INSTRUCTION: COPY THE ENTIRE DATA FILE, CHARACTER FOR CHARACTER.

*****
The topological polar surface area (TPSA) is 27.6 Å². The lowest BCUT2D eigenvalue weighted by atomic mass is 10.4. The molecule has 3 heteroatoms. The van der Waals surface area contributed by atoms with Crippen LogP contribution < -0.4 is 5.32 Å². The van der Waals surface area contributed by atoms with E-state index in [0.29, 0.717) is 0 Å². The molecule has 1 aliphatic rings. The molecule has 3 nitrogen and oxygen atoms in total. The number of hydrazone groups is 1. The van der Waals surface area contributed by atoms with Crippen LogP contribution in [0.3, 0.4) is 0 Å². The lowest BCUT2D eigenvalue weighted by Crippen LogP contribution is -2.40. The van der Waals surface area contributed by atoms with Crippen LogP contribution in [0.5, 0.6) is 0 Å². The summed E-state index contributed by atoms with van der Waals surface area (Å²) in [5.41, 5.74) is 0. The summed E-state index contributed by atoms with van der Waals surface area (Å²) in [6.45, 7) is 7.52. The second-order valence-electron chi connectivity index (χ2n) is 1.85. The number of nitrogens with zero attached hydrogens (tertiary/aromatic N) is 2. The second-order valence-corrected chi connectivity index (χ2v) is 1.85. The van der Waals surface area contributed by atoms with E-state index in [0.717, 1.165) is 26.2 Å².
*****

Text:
The topological polar surface area (TPSA) is 27.6 Å². The lowest BCUT2D eigenvalue weighted by atomic mass is 10.4. The molecule has 3 heteroatoms. The van der Waals surface area contributed by atoms with Crippen LogP contribution < -0.4 is 5.32 Å². The van der Waals surface area contributed by atoms with E-state index in [0.29, 0.717) is 0 Å². The molecule has 1 aliphatic rings. The molecule has 3 nitrogen and oxygen atoms in total. The number of hydrazone groups is 1. The van der Waals surface area contributed by atoms with Crippen LogP contribution in [0.3, 0.4) is 0 Å². The lowest BCUT2D eigenvalue weighted by Crippen LogP contribution is -2.40. The van der Waals surface area contributed by atoms with Crippen LogP contribution in [0.5, 0.6) is 0 Å². The summed E-state index contributed by atoms with van der Waals surface area (Å²) in [5.41, 5.74) is 0. The summed E-state index contributed by atoms with van der Waals surface area (Å²) in [6.45, 7) is 7.52. The second-order valence-electron chi connectivity index (χ2n) is 1.85. The number of nitrogens with zero attached hydrogens (tertiary/aromatic N) is 2. The second-order valence-corrected chi connectivity index (χ2v) is 1.85. The van der Waals surface area contributed by atoms with E-state index in [0.717, 1.165) is 26.2 Å².